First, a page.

The Air Force Could End Its Light Attack Aircraft Experiment Following A Fatal Crash
The future of the Air Force’s light attack aircraft experiment is unclear following the recent crash of an A-29 Super...
The future of the Air Force’s light attack aircraft experiment is unclear following the recent crash of an A-29 Super Tucano that killed a Navy pilot.
The Air Force has been working with the Navy and Marine Corps to test relatively cheap propeller-driven aircraft to fly fighter and attack missions against enemies without sophisticated air defenses. The goal is to free up more technologically advanced aircraft to go after targets defended by modern radars, missiles, and fighter jets.
Since early May, the Air Force has been testing A-29s and AT-6B Wolverines at Holloman Air Force Base, New Mexico. Air Force Gen. Mike Holmes, head of Air Combat Command, told reporters that both type of aircraft remain grounded pending an investigation into the June 22 crash that killed Navy Lt. Christopher Carey Short.
“Because there’s no operational mission here we’re able to take a pause and wait until we get at least the initial indications of what happened,” Holmes said at a June 28 Defense Writers Group breakfast, adding that it is too early to say if the light attack experiment will be delayed or cancelled.
Air Force officials are currently determining whether they have enough data from the experiment or if further testing is needed.
“I think we’ll take a look at the data we’ve gathered; we’ll continue ahead with our process toward deciding whether we want to go forward with the program,” Holmes said. “I am not concerned that the accident will have an undue effect on how we go forward.”
The light attack experiment is in its second phase, which, according to Holmes, is focused on how many sorties the aircraft can fly, how to sustain the planes, and how much money would need to be budgeted for the program.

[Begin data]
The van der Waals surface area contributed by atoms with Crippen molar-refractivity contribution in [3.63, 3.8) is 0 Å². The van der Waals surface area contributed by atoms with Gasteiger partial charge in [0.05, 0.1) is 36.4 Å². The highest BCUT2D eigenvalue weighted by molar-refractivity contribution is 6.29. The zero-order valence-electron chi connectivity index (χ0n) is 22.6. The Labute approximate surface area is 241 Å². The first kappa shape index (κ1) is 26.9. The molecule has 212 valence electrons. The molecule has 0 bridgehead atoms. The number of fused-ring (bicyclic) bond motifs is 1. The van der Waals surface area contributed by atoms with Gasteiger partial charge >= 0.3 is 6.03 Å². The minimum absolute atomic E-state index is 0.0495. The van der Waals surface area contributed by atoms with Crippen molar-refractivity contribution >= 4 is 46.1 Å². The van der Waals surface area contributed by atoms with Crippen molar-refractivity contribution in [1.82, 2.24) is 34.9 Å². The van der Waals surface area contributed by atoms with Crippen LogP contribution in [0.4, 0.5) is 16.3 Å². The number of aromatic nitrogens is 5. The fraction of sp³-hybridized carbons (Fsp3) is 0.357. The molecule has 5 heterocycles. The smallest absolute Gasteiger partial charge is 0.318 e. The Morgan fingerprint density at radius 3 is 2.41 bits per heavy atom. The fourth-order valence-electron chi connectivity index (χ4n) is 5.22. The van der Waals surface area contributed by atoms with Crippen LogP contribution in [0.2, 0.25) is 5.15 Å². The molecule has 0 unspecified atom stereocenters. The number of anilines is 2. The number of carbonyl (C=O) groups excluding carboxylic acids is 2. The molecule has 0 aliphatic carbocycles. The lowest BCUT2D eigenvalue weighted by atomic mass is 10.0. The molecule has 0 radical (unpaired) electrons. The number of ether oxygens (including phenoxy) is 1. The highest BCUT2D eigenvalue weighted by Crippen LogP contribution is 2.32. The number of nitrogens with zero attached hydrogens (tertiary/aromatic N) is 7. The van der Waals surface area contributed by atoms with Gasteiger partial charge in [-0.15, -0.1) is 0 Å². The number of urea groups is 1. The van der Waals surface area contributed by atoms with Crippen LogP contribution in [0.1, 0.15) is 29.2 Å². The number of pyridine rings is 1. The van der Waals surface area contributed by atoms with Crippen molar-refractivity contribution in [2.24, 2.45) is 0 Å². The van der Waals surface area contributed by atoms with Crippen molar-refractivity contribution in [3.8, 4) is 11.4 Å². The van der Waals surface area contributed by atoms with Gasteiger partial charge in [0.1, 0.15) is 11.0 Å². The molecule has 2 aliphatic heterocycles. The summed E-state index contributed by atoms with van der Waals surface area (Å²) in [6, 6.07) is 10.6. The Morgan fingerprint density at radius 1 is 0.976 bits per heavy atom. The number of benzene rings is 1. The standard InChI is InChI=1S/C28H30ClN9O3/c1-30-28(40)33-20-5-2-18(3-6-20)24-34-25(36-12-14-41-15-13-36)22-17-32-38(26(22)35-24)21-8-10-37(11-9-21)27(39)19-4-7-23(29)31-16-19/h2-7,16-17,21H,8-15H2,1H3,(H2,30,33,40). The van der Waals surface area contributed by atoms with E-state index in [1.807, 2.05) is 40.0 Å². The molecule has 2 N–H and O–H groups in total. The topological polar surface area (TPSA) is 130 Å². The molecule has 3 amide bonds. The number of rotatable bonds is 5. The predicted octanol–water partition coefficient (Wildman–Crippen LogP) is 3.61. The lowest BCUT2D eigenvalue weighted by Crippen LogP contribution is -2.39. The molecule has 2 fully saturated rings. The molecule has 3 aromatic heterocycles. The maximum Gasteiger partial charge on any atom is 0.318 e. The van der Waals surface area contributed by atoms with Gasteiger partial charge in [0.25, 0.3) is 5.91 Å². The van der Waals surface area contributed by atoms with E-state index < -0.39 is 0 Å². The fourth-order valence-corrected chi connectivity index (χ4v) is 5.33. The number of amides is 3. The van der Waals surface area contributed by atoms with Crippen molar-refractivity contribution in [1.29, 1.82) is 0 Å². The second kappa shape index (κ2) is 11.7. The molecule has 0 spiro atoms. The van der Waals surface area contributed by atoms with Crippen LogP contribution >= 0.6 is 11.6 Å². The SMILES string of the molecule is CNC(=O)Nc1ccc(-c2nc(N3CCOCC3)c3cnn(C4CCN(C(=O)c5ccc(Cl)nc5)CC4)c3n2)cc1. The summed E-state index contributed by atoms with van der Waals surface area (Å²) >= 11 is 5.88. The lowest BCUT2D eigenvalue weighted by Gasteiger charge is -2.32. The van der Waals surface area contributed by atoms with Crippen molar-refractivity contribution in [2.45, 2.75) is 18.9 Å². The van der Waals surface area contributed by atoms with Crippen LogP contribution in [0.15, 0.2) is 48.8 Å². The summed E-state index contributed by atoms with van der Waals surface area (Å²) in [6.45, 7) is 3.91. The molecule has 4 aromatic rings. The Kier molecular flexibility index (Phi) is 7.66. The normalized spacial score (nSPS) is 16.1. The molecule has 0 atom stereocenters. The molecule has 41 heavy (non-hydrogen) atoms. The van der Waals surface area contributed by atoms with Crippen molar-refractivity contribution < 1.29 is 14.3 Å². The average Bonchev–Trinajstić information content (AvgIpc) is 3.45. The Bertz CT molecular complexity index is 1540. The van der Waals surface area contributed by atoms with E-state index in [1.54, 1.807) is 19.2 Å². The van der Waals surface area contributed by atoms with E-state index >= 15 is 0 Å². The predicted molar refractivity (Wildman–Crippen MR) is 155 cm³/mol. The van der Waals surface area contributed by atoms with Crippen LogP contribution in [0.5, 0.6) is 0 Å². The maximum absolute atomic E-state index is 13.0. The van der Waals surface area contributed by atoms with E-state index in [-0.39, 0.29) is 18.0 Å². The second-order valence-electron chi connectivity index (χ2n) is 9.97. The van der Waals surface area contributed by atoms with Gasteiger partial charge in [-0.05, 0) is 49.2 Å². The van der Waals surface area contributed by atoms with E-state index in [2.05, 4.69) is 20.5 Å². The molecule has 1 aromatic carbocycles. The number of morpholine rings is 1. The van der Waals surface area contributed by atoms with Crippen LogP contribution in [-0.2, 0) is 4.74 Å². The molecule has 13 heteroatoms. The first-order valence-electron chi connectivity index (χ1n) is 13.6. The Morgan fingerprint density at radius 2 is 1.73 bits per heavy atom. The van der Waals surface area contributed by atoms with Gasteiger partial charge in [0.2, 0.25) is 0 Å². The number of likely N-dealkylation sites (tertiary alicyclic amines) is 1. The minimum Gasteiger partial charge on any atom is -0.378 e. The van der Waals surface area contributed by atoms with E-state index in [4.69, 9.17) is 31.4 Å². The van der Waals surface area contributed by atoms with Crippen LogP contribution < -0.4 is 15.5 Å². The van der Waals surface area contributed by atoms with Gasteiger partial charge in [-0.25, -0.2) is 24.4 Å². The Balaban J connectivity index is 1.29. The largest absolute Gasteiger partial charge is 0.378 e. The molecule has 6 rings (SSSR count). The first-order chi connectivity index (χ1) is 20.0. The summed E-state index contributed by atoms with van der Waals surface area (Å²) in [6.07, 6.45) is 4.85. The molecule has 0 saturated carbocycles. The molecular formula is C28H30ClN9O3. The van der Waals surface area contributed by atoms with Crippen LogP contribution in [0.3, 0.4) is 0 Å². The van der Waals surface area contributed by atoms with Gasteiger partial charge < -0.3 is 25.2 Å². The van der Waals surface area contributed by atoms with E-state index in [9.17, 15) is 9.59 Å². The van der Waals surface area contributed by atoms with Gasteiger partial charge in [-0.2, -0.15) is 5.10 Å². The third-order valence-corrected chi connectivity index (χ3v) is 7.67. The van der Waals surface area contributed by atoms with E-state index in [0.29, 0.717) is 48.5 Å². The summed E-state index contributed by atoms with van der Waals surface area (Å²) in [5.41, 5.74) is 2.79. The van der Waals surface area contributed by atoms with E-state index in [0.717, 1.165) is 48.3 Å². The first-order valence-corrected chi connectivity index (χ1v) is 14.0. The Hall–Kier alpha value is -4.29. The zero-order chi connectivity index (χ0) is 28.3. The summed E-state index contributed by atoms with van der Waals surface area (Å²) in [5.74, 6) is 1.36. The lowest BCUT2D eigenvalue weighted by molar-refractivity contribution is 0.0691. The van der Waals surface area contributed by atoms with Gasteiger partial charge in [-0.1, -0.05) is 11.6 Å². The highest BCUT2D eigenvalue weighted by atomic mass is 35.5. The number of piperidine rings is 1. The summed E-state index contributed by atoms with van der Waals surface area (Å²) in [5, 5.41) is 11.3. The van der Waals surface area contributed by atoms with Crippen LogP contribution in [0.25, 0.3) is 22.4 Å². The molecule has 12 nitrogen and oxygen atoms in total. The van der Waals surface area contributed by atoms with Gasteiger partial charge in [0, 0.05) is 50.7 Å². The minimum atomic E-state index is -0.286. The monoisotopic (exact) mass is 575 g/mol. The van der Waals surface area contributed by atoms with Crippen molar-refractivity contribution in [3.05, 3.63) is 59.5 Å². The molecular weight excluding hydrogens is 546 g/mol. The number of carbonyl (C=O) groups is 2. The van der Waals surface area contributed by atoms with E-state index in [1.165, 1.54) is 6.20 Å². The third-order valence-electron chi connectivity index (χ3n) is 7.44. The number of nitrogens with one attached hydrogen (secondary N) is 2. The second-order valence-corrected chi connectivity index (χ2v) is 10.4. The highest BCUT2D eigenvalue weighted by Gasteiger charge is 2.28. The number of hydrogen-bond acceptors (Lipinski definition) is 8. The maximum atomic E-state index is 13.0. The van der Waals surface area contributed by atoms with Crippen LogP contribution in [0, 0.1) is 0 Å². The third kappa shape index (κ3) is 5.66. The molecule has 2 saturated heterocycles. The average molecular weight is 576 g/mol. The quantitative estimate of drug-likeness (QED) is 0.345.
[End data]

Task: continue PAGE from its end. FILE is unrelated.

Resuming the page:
Should the experiment continue, Air Force officials will decide whether further precautions are needed only after the cause of the June 22 crash is determined.
“I can’t really say much about the accident because a safety board is stood up and we use safety privilege to protect the people that were involved,” Holmes said. “We’re certainly very sad about the loss of Lt. Chris Short, a great aviator who was dedicated to trying to find out what the answers were about: Can we use this airplane in some circumstances to free up our more sophisticated fighters?”
Other nations such as Afghanistan use the A-29 for a variety of mission types, including close air support. Since June 12, the Afghan air force has flown 38 sorties against the Taliban in self-defense, nine of which were flown by A-29s, said Army spokesman Martin O’Donnell, a spokesman for Operation Resolute Support.
Holmes said he was not concerned that whatever caused the June 22 crash might affect the Air Force’s entire fleet of A-29s and that it was “premature to talk about what exactly happened.”
“It’s a learning process,” Holmes added.“Unfortunately, some of that learning happens the hard way.”